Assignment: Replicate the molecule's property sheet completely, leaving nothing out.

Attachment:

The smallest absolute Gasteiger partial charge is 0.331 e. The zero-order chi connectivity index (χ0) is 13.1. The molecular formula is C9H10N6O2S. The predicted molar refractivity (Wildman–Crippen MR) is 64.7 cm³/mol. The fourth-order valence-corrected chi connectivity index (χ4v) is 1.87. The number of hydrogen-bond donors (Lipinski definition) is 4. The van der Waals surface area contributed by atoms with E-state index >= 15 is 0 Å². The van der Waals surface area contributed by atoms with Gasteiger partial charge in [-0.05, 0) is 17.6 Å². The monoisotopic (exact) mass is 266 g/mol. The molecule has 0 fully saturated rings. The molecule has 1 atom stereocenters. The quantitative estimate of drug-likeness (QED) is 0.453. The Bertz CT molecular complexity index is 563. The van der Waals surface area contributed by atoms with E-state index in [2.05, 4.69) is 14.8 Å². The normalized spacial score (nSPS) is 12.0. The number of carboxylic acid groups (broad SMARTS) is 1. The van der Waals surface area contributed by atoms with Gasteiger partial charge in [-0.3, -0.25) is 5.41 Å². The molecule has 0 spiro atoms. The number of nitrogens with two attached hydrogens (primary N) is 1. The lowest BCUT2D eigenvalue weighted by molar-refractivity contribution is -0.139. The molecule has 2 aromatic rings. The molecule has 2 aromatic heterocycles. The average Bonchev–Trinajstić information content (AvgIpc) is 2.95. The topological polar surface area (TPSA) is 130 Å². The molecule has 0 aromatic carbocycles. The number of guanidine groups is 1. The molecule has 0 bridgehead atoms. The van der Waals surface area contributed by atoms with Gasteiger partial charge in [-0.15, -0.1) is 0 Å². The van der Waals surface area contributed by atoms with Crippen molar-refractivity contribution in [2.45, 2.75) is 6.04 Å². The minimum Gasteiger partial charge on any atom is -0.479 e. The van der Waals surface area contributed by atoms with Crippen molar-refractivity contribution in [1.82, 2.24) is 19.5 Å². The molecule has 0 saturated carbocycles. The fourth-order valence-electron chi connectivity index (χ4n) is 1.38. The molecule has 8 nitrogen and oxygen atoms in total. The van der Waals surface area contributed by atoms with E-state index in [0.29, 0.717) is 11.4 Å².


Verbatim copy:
The smallest absolute Gasteiger partial charge is 0.331 e. The zero-order chi connectivity index (χ0) is 13.1. The molecular formula is C9H10N6O2S. The predicted molar refractivity (Wildman–Crippen MR) is 64.7 cm³/mol. The fourth-order valence-corrected chi connectivity index (χ4v) is 1.87. The number of hydrogen-bond donors (Lipinski definition) is 4. The van der Waals surface area contributed by atoms with E-state index >= 15 is 0 Å². The van der Waals surface area contributed by atoms with Gasteiger partial charge in [-0.05, 0) is 17.6 Å². The monoisotopic (exact) mass is 266 g/mol. The molecule has 0 fully saturated rings. The molecule has 1 atom stereocenters. The quantitative estimate of drug-likeness (QED) is 0.453. The Bertz CT molecular complexity index is 563. The van der Waals surface area contributed by atoms with E-state index in [2.05, 4.69) is 14.8 Å². The normalized spacial score (nSPS) is 12.0. The number of carboxylic acid groups (broad SMARTS) is 1. The van der Waals surface area contributed by atoms with Gasteiger partial charge in [-0.3, -0.25) is 5.41 Å². The molecule has 0 spiro atoms. The number of nitrogens with two attached hydrogens (primary N) is 1. The lowest BCUT2D eigenvalue weighted by molar-refractivity contribution is -0.139. The molecule has 2 aromatic rings. The molecule has 2 aromatic heterocycles. The average Bonchev–Trinajstić information content (AvgIpc) is 2.95. The topological polar surface area (TPSA) is 130 Å². The molecule has 0 aromatic carbocycles. The number of guanidine groups is 1. The molecule has 0 bridgehead atoms. The van der Waals surface area contributed by atoms with Gasteiger partial charge in [-0.15, -0.1) is 0 Å². The van der Waals surface area contributed by atoms with Crippen molar-refractivity contribution in [2.45, 2.75) is 6.04 Å². The minimum Gasteiger partial charge on any atom is -0.479 e. The van der Waals surface area contributed by atoms with Crippen molar-refractivity contribution in [1.82, 2.24) is 19.5 Å². The molecule has 0 saturated carbocycles. The fourth-order valence-electron chi connectivity index (χ4n) is 1.38. The molecule has 8 nitrogen and oxygen atoms in total. The van der Waals surface area contributed by atoms with E-state index in [0.29, 0.717) is 11.4 Å².